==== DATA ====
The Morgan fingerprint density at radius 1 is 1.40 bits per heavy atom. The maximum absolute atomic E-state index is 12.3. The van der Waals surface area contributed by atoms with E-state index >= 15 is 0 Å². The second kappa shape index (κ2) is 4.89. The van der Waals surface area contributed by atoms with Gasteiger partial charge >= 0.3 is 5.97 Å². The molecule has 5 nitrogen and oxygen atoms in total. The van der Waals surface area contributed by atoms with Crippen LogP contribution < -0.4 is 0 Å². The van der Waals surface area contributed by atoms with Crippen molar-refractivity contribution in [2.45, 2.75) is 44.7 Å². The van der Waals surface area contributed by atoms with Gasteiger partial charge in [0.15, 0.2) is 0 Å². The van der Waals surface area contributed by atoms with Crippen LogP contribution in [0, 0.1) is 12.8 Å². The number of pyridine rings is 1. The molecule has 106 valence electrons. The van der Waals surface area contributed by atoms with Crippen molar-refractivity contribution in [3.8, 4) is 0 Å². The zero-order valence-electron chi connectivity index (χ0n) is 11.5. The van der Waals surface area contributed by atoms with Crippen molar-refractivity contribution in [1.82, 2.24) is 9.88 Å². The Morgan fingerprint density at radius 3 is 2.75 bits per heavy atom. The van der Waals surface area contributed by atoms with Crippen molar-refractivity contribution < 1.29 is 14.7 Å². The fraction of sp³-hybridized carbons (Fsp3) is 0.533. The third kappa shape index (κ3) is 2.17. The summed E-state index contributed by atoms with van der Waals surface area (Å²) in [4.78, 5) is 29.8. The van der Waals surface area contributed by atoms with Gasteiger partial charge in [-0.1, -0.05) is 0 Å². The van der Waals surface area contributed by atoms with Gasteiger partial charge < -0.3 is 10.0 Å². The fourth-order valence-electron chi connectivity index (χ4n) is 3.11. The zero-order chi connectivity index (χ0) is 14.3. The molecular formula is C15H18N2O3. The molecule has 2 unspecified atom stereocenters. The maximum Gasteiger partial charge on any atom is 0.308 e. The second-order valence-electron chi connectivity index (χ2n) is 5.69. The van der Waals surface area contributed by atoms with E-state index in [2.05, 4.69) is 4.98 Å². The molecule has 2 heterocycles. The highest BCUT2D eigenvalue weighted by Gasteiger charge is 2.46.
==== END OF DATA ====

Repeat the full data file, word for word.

The Morgan fingerprint density at radius 1 is 1.40 bits per heavy atom. The maximum absolute atomic E-state index is 12.3. The van der Waals surface area contributed by atoms with E-state index >= 15 is 0 Å². The second kappa shape index (κ2) is 4.89. The van der Waals surface area contributed by atoms with Gasteiger partial charge >= 0.3 is 5.97 Å². The molecule has 5 nitrogen and oxygen atoms in total. The van der Waals surface area contributed by atoms with Crippen LogP contribution < -0.4 is 0 Å². The van der Waals surface area contributed by atoms with Crippen molar-refractivity contribution in [2.45, 2.75) is 44.7 Å². The van der Waals surface area contributed by atoms with Gasteiger partial charge in [0.15, 0.2) is 0 Å². The van der Waals surface area contributed by atoms with Crippen LogP contribution in [0, 0.1) is 12.8 Å². The number of pyridine rings is 1. The molecule has 106 valence electrons. The van der Waals surface area contributed by atoms with Crippen molar-refractivity contribution in [3.8, 4) is 0 Å². The zero-order valence-electron chi connectivity index (χ0n) is 11.5. The van der Waals surface area contributed by atoms with Crippen molar-refractivity contribution in [1.82, 2.24) is 9.88 Å². The Morgan fingerprint density at radius 3 is 2.75 bits per heavy atom. The van der Waals surface area contributed by atoms with Crippen molar-refractivity contribution < 1.29 is 14.7 Å². The fraction of sp³-hybridized carbons (Fsp3) is 0.533. The third kappa shape index (κ3) is 2.17. The summed E-state index contributed by atoms with van der Waals surface area (Å²) in [4.78, 5) is 29.8. The van der Waals surface area contributed by atoms with Gasteiger partial charge in [-0.1, -0.05) is 0 Å². The van der Waals surface area contributed by atoms with Gasteiger partial charge < -0.3 is 10.0 Å². The fourth-order valence-electron chi connectivity index (χ4n) is 3.11. The zero-order chi connectivity index (χ0) is 14.3. The molecular formula is C15H18N2O3. The molecule has 2 unspecified atom stereocenters. The maximum Gasteiger partial charge on any atom is 0.308 e. The second-order valence-electron chi connectivity index (χ2n) is 5.69. The van der Waals surface area contributed by atoms with E-state index in [2.05, 4.69) is 4.98 Å². The molecule has 2 heterocycles. The highest BCUT2D eigenvalue weighted by Gasteiger charge is 2.46.